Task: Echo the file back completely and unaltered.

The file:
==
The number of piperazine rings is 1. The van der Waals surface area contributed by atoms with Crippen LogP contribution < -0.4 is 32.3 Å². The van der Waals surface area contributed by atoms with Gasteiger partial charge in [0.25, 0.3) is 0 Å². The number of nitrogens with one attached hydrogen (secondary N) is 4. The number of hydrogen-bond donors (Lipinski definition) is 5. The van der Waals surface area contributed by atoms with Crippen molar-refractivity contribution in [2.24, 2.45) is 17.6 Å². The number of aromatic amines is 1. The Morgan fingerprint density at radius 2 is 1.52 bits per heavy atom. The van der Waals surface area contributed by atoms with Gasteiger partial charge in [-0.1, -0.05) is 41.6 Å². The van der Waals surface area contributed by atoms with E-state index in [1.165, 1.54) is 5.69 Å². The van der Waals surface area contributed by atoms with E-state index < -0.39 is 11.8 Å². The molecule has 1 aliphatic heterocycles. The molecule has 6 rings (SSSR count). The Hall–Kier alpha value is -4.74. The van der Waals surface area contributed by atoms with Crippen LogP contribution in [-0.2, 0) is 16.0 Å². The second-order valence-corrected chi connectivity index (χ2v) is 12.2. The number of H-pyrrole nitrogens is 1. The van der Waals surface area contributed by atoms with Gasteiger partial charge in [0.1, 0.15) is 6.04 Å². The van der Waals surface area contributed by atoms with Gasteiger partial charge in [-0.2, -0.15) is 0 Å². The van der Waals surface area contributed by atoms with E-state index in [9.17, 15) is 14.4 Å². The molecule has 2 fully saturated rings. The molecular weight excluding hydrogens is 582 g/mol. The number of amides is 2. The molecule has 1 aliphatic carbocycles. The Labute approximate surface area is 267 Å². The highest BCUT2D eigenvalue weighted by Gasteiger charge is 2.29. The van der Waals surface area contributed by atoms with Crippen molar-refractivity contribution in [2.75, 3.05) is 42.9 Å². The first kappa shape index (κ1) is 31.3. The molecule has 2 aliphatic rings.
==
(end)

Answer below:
The number of piperazine rings is 1. The van der Waals surface area contributed by atoms with Crippen LogP contribution < -0.4 is 32.3 Å². The van der Waals surface area contributed by atoms with Gasteiger partial charge in [0.25, 0.3) is 0 Å². The number of nitrogens with one attached hydrogen (secondary N) is 4. The number of hydrogen-bond donors (Lipinski definition) is 5. The van der Waals surface area contributed by atoms with Crippen molar-refractivity contribution in [2.24, 2.45) is 17.6 Å². The number of aromatic amines is 1. The Morgan fingerprint density at radius 2 is 1.52 bits per heavy atom. The van der Waals surface area contributed by atoms with Gasteiger partial charge in [-0.1, -0.05) is 41.6 Å². The van der Waals surface area contributed by atoms with E-state index in [1.165, 1.54) is 5.69 Å². The van der Waals surface area contributed by atoms with E-state index < -0.39 is 11.8 Å². The molecule has 1 aliphatic heterocycles. The molecule has 6 rings (SSSR count). The Hall–Kier alpha value is -4.74. The van der Waals surface area contributed by atoms with Crippen LogP contribution in [-0.2, 0) is 16.0 Å². The second-order valence-corrected chi connectivity index (χ2v) is 12.2. The number of H-pyrrole nitrogens is 1. The van der Waals surface area contributed by atoms with Gasteiger partial charge in [0.1, 0.15) is 6.04 Å². The van der Waals surface area contributed by atoms with Gasteiger partial charge in [-0.2, -0.15) is 0 Å². The van der Waals surface area contributed by atoms with E-state index in [9.17, 15) is 14.4 Å². The molecule has 2 fully saturated rings. The molecular weight excluding hydrogens is 582 g/mol. The number of amides is 2. The molecule has 1 aliphatic carbocycles. The Labute approximate surface area is 267 Å². The highest BCUT2D eigenvalue weighted by Gasteiger charge is 2.29. The van der Waals surface area contributed by atoms with Crippen molar-refractivity contribution in [2.75, 3.05) is 42.9 Å². The first kappa shape index (κ1) is 31.3. The molecule has 2 aliphatic rings.